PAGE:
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This must be the place: Driving down a corduroy road, Ferris wheel is rusting off in the distance

This must be the place: Driving down a corduroy road, Ferris wheel is rusting off in the distance

Yesterday, at the corner of Brown Avenue and Hazelview Drive in Waynesville, this weird feeling washed over me. The thought of getting older, and to a point to where most of the people that knew you (your stories, personality and ethos) would slowly fade into the background of time and place. 

It wasn’t a morbid thought. More so, it was about the sincere privilege of growing older, and how that does become a heavy burden to those left behind. Having to attend the funerals, to wipe away the tears, share the laughter, and keep some semblance of a particular person’s memory alive — this blazing torch of a life (hopefully) well-lived, wisdom and adventures passed across the hands of time. Person to person, generation to generation. 

Brown Avenue and Hazelview Drive. I was a couple of miles or so into a Monday afternoon jog around downtown. Sunshine with a cool breeze rippling through the mountains. Going for a run has always been my way to process my thoughts and actions. Sweat out the pain, whether physical or emotional. Soak in the beauty of what it truly means to be alive and a participant in life. 

Thoughts swirling over a phone call earlier that day from my mother back up in the North Country. She informed me that “they’re taking Brian out of the hospital this week, taking his tubes out and placing him in respite care.” Her words echoed through the speaker phone, my eyes gazing off the front porch and onto the bustling traffic of Russ Avenue. The sounds of a bird in a nearby tree and a lawnmower the next street over. 

Brian Power. Aka: “Mr. P.” He and wife have been best friends of my parents for decades. My entire life and then some. And for the last few years, his health has declined drastically, from being housebound to bound to a hospital bed. The other day, the doctors have given him “between one and three weeks” left. Hard words to digest, for any and all. 

Mr. P has always been there, whether at Christmas parties or summer barbecues. He was also my ninth-grade English teacher, as well as my track and cross-country coach from seventh to twelfth grade. He assigned me book reports and essay topics, weekend running routines and ways to break two minutes in the (god-awful and character building) 800-meter race. But, most importantly, he’s been a lifelong mentor and dear friend. 

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Sadly, I’m sure I’ll be writing more about Mr. P in the coming weeks, with his fate ultimately decided as time continues on, with or without those that we love and cherish in our existence and ever-evolving journey of life. But, for now, I find myself in this odd, dreamlike state of being. Memories flooding back. Thoughts of a future that doesn’t include certain beloved faces and places. 

At the corner of Brown and Hazelview it also dawned on me that it’d been just about exactly five years to the day since my Uncle Scott passed away unexpectedly. He was 60 years old. Heart attack in his sleep. Never woke up. I got the phone call early in the morning. Once again, it was my mother calling from the North Country. I always dread when my smart phone rings before 8 a.m. Your mind racing as to who is calling and what sort of sad news do they come bearing.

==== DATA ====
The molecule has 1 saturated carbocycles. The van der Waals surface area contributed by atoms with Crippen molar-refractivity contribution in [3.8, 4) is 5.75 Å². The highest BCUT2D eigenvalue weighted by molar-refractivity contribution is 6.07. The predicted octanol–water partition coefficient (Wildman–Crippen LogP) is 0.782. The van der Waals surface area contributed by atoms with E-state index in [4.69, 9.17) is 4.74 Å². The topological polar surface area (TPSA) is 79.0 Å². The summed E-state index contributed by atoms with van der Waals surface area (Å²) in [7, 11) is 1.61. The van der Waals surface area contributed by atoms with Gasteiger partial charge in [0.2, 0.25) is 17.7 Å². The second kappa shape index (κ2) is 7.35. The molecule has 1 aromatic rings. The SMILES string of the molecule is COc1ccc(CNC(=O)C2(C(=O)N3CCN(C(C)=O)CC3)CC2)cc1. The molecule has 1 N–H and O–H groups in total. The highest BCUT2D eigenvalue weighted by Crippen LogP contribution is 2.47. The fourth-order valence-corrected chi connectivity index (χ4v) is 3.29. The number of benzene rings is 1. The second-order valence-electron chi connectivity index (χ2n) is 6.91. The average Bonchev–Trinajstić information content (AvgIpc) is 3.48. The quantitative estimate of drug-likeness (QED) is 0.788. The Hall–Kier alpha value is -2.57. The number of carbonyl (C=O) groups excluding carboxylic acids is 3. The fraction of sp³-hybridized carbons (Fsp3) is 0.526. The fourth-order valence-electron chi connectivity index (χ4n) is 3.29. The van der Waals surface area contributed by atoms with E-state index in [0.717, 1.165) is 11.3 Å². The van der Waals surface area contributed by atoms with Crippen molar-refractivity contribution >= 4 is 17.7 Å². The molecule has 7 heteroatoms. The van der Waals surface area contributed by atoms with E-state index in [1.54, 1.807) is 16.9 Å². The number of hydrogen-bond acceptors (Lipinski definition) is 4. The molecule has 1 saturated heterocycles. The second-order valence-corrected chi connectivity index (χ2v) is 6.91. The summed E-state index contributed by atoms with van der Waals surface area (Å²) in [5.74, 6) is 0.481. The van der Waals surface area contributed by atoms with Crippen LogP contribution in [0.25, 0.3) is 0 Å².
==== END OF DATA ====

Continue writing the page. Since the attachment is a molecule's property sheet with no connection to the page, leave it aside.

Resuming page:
Mr. P and Uncle Scott were fierce rivals for years in the storied realms of running in the Champlain Valley Athletic Conference. Both were coaches and educators at high schools in Clinton County, New York. Uncle Scott at Peru Central School (where my dad went to high school), Mr. P at Northeastern Clinton Central School (my high school, where my mother also worked as an English teacher). 

Between the two of them, they pretty much won every single sectional and conference championship for cross-country and track-and-field from the early 1980s through the early 2000s. Numerous runners sent to the state championships, a handful of which winning first place, forever local legends. 

It was always wild to see the two of them in action, in the same arena of sport and competition. All of those cross-country races and track meets where NCCS would face Peru. Before the race, Uncle Scott would wander over from his team’s side of the field, asking how my training was going, what my game plan was for the mile and relay races, all while catching up on family matters between lap strategies.

Uncle Scott would leave and head back to Peru’s side. Like clockwork, Mr. P would make his way towards me from the NCCS side of the track. He’d ask how my legs felt after the previous week’s brutal workouts, what my game plan was for the mile and relay races, all while catching up on family matters between lap strategies.

Even back then, I was always in awe of the absurdity of those interactions. My coach and the rival coach. Both pillars of my youth, adolescence and impending adulthood. The same faces pitted against each other, same faces at Christmas dinner and my eventual high school graduation party. One left this earth several years ago, the other facing the end of his path as we speak.

The corner of Brown Avenue and Hazelview Drive. Monday afternoon. The weird feeling washing over me. Thoughts of getting older. People that knew you (your stories, personality and ethos) slowly fading into the background of time and place. 

Not a morbid thought. Just the sincere privilege of growing older. The heavy burden to those left behind. Attend the funerals. Wipe away the tears. Share the laughter. Keep some semblance of a particular person’s memory alive. Person to person, generation to generation.

Life is beautiful, grasp for it, y’all. 

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